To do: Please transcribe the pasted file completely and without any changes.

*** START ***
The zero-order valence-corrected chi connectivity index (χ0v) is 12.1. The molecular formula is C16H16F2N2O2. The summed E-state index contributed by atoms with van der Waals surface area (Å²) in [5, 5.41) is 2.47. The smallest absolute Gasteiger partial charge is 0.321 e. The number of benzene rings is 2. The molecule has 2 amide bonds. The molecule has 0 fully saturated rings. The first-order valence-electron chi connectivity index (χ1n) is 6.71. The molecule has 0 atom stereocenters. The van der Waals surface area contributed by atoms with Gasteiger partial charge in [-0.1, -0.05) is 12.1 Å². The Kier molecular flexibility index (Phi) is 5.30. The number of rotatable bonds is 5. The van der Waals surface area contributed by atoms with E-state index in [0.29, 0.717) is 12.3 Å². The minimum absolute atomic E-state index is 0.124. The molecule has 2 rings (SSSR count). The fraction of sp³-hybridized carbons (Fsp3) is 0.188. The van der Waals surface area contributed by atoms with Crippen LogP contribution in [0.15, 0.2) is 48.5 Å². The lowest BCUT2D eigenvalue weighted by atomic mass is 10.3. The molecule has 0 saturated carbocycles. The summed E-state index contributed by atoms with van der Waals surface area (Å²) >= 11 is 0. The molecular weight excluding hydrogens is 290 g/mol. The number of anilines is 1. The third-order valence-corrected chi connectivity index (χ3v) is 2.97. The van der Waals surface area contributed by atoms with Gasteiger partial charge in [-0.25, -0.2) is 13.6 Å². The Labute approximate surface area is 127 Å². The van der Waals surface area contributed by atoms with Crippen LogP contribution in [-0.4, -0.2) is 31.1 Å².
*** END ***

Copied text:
The zero-order valence-corrected chi connectivity index (χ0v) is 12.1. The molecular formula is C16H16F2N2O2. The summed E-state index contributed by atoms with van der Waals surface area (Å²) in [5, 5.41) is 2.47. The smallest absolute Gasteiger partial charge is 0.321 e. The number of benzene rings is 2. The molecule has 2 amide bonds. The molecule has 0 fully saturated rings. The first-order valence-electron chi connectivity index (χ1n) is 6.71. The molecule has 0 atom stereocenters. The van der Waals surface area contributed by atoms with Gasteiger partial charge in [-0.1, -0.05) is 12.1 Å². The Kier molecular flexibility index (Phi) is 5.30. The number of rotatable bonds is 5. The van der Waals surface area contributed by atoms with E-state index in [0.29, 0.717) is 12.3 Å². The minimum absolute atomic E-state index is 0.124. The molecule has 2 rings (SSSR count). The fraction of sp³-hybridized carbons (Fsp3) is 0.188. The van der Waals surface area contributed by atoms with Crippen LogP contribution in [0.15, 0.2) is 48.5 Å². The lowest BCUT2D eigenvalue weighted by atomic mass is 10.3. The molecule has 0 saturated carbocycles. The summed E-state index contributed by atoms with van der Waals surface area (Å²) >= 11 is 0. The molecular weight excluding hydrogens is 290 g/mol. The number of anilines is 1. The third-order valence-corrected chi connectivity index (χ3v) is 2.97. The van der Waals surface area contributed by atoms with Gasteiger partial charge in [-0.25, -0.2) is 13.6 Å². The Labute approximate surface area is 127 Å². The van der Waals surface area contributed by atoms with Crippen LogP contribution in [-0.4, -0.2) is 31.1 Å².